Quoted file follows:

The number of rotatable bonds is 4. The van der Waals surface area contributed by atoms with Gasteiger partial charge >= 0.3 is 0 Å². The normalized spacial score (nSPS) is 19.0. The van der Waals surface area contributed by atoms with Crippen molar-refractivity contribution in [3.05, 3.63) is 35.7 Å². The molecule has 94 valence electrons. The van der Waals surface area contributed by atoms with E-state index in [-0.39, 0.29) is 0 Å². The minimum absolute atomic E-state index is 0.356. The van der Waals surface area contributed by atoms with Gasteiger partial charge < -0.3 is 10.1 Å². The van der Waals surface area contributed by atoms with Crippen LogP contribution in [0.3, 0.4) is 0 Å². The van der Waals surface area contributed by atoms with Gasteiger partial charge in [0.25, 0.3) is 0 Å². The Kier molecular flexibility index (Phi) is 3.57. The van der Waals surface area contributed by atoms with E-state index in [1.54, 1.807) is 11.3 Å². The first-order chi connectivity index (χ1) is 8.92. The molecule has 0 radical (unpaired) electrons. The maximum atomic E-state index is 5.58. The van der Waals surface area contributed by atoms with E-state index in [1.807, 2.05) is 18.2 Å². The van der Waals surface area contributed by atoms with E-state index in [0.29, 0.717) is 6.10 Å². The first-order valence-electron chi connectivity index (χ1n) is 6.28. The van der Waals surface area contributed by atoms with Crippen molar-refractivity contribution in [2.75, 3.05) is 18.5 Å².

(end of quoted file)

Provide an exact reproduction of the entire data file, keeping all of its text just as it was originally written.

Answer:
The number of rotatable bonds is 4. The van der Waals surface area contributed by atoms with Gasteiger partial charge >= 0.3 is 0 Å². The normalized spacial score (nSPS) is 19.0. The van der Waals surface area contributed by atoms with Crippen molar-refractivity contribution in [3.05, 3.63) is 35.7 Å². The molecule has 94 valence electrons. The van der Waals surface area contributed by atoms with E-state index in [-0.39, 0.29) is 0 Å². The minimum absolute atomic E-state index is 0.356. The van der Waals surface area contributed by atoms with Gasteiger partial charge < -0.3 is 10.1 Å². The van der Waals surface area contributed by atoms with Crippen LogP contribution in [0.3, 0.4) is 0 Å². The van der Waals surface area contributed by atoms with Gasteiger partial charge in [0.25, 0.3) is 0 Å². The Kier molecular flexibility index (Phi) is 3.57. The van der Waals surface area contributed by atoms with E-state index in [1.54, 1.807) is 11.3 Å². The first-order chi connectivity index (χ1) is 8.92. The molecule has 0 radical (unpaired) electrons. The maximum atomic E-state index is 5.58. The van der Waals surface area contributed by atoms with E-state index in [1.807, 2.05) is 18.2 Å². The van der Waals surface area contributed by atoms with E-state index in [0.29, 0.717) is 6.10 Å². The first-order valence-electron chi connectivity index (χ1n) is 6.28. The van der Waals surface area contributed by atoms with Crippen molar-refractivity contribution in [2.75, 3.05) is 18.5 Å².